United Kingdom

Greg Hunt inspired by mother as 2021 Budget spends $2.3 billion million for mental health

Greg Hunt must be feeling some sense of satisfaction for his role in what will be a record $2.3 billion spend on mental health in the 2021 Budget - and it will have nothing to do with Australia's handling of the Covid pandemic. 

Once voted the 'best minister in the world', Mr Hunt was appointed the health portfolio in 2017 and helmed the nation's response to the coronavirus crisis. 

But what has long driven Mr Hunt's passion has been advocating for more support within the mental health sector, after his childhood was spent dealing with his mother's struggle with bipolar disorder.   

Mr Hunt has been open in detailing his late mother Kathinka's mental health battles and time spent in and out of institutions. 

One of his earliest memories is of Kathinka chasing him around the kitchen table with a carving knife.

In hindsight, he said he 'probably deserved it' and likely never told his esteemed politician father, Alan Hunt, about the incident.

Federal Greg Hunt (pictured as a boy with his mum) opened up about his mother Kathinka's battle with bipolar disorder

'She was laughing at the time. It was sort of funny with a bit of an edge, (and I was thinking) I better keep moving. I'm not going to test out being caught,' he told The Sunday Mail. 

On another occasion, her 'potentially life-threatening weapon' of choice was a five-kilogram salami she'd proudly hung on the kitchen wall that had grown mould.

Kathinka was a qualified nurse but also had a passion for growing and keeping her own food. But Mr Hunt said 'due to the nature of her condition, she was a little out of touch with modern food hygiene standards'.  

The last time Mr Hunt saw his mother, she was being treated in a mental health institution.

Since her death and throughout his political career, Mr Hunt has advocated for better support services within the sector.

On Tuesday, Treasurer Josh Frydenberg revealed the 2021 Budget will implement a record $2.7 billion to the expansion of mental health support in Australia. 

Greg Hunt (pictured with his wife Paula) looks back fondly on his childhood and says it shaped him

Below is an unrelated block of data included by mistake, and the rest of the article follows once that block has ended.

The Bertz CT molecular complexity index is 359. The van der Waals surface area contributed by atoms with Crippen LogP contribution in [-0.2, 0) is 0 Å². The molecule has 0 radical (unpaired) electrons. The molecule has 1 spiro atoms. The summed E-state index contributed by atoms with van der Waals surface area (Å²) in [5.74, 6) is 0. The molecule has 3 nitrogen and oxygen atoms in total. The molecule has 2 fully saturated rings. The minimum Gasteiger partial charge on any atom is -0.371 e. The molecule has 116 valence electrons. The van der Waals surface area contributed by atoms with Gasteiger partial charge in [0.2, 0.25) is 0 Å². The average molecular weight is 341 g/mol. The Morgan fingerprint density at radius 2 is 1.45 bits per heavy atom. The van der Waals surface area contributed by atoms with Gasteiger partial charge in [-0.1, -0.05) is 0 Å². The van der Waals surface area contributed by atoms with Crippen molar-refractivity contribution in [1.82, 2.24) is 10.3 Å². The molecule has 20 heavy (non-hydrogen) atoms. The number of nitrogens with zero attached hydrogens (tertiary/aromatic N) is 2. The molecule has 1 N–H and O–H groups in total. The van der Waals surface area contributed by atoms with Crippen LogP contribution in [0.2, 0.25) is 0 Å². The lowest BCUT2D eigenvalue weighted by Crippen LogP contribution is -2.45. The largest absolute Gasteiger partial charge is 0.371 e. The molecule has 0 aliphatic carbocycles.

Mental health advocates have long implored the federal government to dramatically increase funding.

An extra $500 million is expected to be pumped into the mental health sector each year, most of which will be delivered through commonwealth-run primary health networks.

The funding will be aimed at delivering services to regional and disadvantaged areas with acute mental health needs, as well as those most affected by fires, floods, coronavirus restrictions and high youth unemployment.

Throughout the pandemic, lockdown critics have questioned whether the measures introduced to stem the spread of the virus have been more harmful to the general population through isolating communities and limiting an individual's access to their support networks. 

Australia experienced a marked 15 per cent increase in Medicare-subsidised mental health services delivered since March 2020 as residents grapple with the ramifications of the tough nationwide Covid shutdown.

In total, the government provided more than 7.4 million services and spent more than $819 million funding the treatments.  

Now a father of two Mr Hunt's (pictured with wife Paula) work throughout the pandemic has been endless, but he's maintained that mental health must remain at the forefront of government spending and planning

But experts have warned the packages may only begin to claw back ground after years of funding shortfalls.  

Mr Hunt's work throughout the pandemic has been endless, but he's maintained that mental health must remain at the forefront of government spending and planning.

His own eccentric childhood and relationship with his mother taught him that the mental health conversation is complex.

Kathinka's diagnosis was 'not as difficult as some cases [but] more difficult than others,' and many of Mr Hunt's friends failed to realise she was unwell.

Friends thought she was 'quirky' and Mr Hunt recognised his mother as a kind and patient nurse who was generally outrageously fun - particularly at the height of her manic episodes. 

'There were all of the dark moments, which I think everybody knows and understands. But there were also the light moments,' he said.

Mr Hunt recognised his mother as a kind and patient nurse who was generally outrageously fun - particularly at the height of her manic episode 

He recalled his mother was emotional and affectionate. During her manic highs, she would drape herself in bright colours and daring prints, chat about any topic and become 'the life of the party'.

What followed was always an eventual crash. She would lock herself in her bedroom in the dark - sometimes for days on end - and drink alcohol to cope with chronic pain.

Mr Hunt, then just a boy and an only child, would try to coax his mother out of her despair by encouraging her to play cricket with him or making a cup of tea. He would try anything that had ever worked in cheering her up in the past.  

'We are all a product of our childhood,' he said.

'I can bet that I am the only person to have been chased around a dining room table with a mother wielding a five-kilogram mouldy salami as a potential life-threatening weapon. '

The 2021 Budget will be handed down by Treasurer Josh Frydenberg (pictured) on Tuesday night, with major spending expected across critical government services

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